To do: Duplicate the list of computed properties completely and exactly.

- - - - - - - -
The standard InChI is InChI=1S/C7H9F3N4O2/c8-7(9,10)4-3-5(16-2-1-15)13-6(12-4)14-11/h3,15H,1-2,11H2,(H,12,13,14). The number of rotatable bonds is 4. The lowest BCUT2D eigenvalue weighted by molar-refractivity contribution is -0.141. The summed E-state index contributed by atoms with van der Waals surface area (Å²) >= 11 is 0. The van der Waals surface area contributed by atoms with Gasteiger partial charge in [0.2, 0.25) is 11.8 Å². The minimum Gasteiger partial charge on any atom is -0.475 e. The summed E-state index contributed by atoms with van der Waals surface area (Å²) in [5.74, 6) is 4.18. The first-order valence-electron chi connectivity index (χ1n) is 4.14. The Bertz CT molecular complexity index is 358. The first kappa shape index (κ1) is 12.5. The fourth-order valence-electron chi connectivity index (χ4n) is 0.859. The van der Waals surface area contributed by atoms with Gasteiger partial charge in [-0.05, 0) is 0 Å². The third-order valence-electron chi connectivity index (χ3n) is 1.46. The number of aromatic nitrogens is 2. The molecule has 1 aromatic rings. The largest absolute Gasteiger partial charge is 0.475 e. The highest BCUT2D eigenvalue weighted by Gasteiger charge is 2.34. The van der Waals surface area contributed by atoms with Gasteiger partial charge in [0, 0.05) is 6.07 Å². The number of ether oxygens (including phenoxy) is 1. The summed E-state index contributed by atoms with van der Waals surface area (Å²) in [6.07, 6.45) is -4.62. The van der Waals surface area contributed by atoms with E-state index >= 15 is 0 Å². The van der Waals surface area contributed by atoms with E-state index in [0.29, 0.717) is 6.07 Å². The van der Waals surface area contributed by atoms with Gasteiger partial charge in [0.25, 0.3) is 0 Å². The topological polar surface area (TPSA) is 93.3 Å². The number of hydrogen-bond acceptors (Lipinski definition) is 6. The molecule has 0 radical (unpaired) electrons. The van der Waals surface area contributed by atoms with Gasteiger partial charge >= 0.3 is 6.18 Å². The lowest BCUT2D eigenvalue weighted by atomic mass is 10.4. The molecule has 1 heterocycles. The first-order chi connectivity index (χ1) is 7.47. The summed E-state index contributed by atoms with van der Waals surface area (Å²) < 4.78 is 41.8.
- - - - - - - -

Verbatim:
The standard InChI is InChI=1S/C7H9F3N4O2/c8-7(9,10)4-3-5(16-2-1-15)13-6(12-4)14-11/h3,15H,1-2,11H2,(H,12,13,14). The number of rotatable bonds is 4. The lowest BCUT2D eigenvalue weighted by molar-refractivity contribution is -0.141. The summed E-state index contributed by atoms with van der Waals surface area (Å²) >= 11 is 0. The van der Waals surface area contributed by atoms with Gasteiger partial charge in [0.2, 0.25) is 11.8 Å². The minimum Gasteiger partial charge on any atom is -0.475 e. The summed E-state index contributed by atoms with van der Waals surface area (Å²) in [5.74, 6) is 4.18. The first-order valence-electron chi connectivity index (χ1n) is 4.14. The Bertz CT molecular complexity index is 358. The first kappa shape index (κ1) is 12.5. The fourth-order valence-electron chi connectivity index (χ4n) is 0.859. The van der Waals surface area contributed by atoms with Gasteiger partial charge in [-0.05, 0) is 0 Å². The third-order valence-electron chi connectivity index (χ3n) is 1.46. The number of aromatic nitrogens is 2. The molecule has 1 aromatic rings. The largest absolute Gasteiger partial charge is 0.475 e. The highest BCUT2D eigenvalue weighted by Gasteiger charge is 2.34. The van der Waals surface area contributed by atoms with Gasteiger partial charge in [0, 0.05) is 6.07 Å². The number of ether oxygens (including phenoxy) is 1. The summed E-state index contributed by atoms with van der Waals surface area (Å²) in [6.07, 6.45) is -4.62. The van der Waals surface area contributed by atoms with E-state index >= 15 is 0 Å². The van der Waals surface area contributed by atoms with E-state index in [0.29, 0.717) is 6.07 Å². The van der Waals surface area contributed by atoms with Gasteiger partial charge in [0.25, 0.3) is 0 Å². The topological polar surface area (TPSA) is 93.3 Å². The number of hydrogen-bond acceptors (Lipinski definition) is 6. The molecule has 0 radical (unpaired) electrons. The van der Waals surface area contributed by atoms with Gasteiger partial charge >= 0.3 is 6.18 Å². The lowest BCUT2D eigenvalue weighted by atomic mass is 10.4. The molecule has 1 heterocycles. The first-order chi connectivity index (χ1) is 7.47. The summed E-state index contributed by atoms with van der Waals surface area (Å²) < 4.78 is 41.8.